22How many hidden layers and hidden units per layer: Theoretically, one hidden layer (possibly with many hidden units) is sufficient for any L2 functionsThere is no theoretical results on minimum necessary # of hidden units (either problem dependent or independent)Practical rule of thumb:n = # of input units; p = # of hidden unitsFor binary/bipolar data: p = 2nFor real data: p >> 2nMultiple hidden layers with fewer units may be trained faster for similar quality in some applications
23Over-training/over-fitting Trained net fits very well with the training samples (total error ), but not with new input patternsOver-training may become serious ifTraining samples were not obtained properlyTraining samples have noiseControl over-training for better generalizationCross-validation: dividing the samples into two sets- 90% into training set: used to train the network- 10% into test set: used to validate training resultsperiodically test the trained net with test samples, stop training when test results start to deteriorating.Stop training early (before )Add noise to training samples: x:t becomes x+noise:t(for binary/bipolar: flip randomly selected input units)
24Variations of BP nets Adding momentum term (to speedup learning) Weights update at time t+1 contains the momentum of the previous updates, e.g.,an exponentially weighted sum of all previous updatesAvoid sudden change of directions of weight update (smoothing the learning process)Error is no longer monotonically decreasingBatch mode of weight updatesWeight update once per each epochSmoothing the training sample outliersLearning independent of the order of sample presentationsUsually slower than in sequential mode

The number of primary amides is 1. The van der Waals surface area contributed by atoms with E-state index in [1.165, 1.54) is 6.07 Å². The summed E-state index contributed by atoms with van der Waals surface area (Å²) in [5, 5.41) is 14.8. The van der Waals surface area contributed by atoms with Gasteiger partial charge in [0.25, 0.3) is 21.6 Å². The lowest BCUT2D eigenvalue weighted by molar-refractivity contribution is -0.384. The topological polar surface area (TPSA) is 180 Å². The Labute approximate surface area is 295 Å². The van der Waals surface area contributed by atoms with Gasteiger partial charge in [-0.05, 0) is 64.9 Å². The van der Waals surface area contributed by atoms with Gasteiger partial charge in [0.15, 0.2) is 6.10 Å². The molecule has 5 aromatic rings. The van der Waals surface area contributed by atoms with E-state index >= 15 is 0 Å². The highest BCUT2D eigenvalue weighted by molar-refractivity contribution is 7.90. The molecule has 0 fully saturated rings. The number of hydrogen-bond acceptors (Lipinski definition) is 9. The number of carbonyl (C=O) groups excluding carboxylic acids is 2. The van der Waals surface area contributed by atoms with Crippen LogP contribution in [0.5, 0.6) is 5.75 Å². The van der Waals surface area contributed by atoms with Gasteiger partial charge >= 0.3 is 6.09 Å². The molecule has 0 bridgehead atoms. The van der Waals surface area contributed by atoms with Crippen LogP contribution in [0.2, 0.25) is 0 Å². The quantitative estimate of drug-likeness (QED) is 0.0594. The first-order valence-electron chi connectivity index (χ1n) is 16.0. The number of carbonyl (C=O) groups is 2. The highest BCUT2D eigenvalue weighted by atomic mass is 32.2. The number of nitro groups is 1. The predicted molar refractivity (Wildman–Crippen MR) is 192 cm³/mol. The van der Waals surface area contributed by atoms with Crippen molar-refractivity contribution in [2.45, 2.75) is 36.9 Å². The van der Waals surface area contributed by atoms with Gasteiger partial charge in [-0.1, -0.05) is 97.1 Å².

25Variations on learning rate a Give known underrepresented samples higher ratesFind the maximum safe step size at each stage of learning (to avoid overshoot the minimum E when increasing a)Adaptive learning rate (delta-bar-delta method)Each weight w_jk has its own rate a_jkIf remains in the same direction, increase a_jk (E has a smooth curve in the vicinity of current W)If changes the direction, decrease a_jk (E has a rough curve in the vicinity of current W)
26delta-bar-delta also involves momentum term (of a) Experimental comparisonTraining for XOR problem (batch mode)25 simulations: success if E averaged over 50 consecutive epochs is less than 0.04resultsmethodsimulationssuccessMean epochsBP252416,859.8BP with momentum2,056.3BP with delta-bar-delta22447.3
27Other activation functions Change the range of the logistic function from (0,1) to (a, b)
28Change the slope of the logistic function Larger slope:quicker to move to saturation regions; faster convergenceSmaller slope: slow to move to saturation regions, allows refined weight adjustments thus has a effect similar to the learning rate a (but more drastic)Adaptive slope (each node has a learned slope)
29Another sigmoid function with slower saturation speed the derivative of logistic functionA non-saturating function (also differentiable)
30Non-sigmoid activation function Radial based function: it has a center c.
31Applications of BP Nets A simple example: Learning XORInitial weights and other parametersweights: random numbers in [-0.5, 0.5]hidden units: single layer of 4 units (A net)biases used;learning rate: 0.02Variations testedbinary vs. bipolar representationdifferent stop criterianormalizing initial weights (Nguyen-Widrow)Bipolar is faster than binaryconvergence: ~3000 epochs for binary, ~400 for bipolarWhy?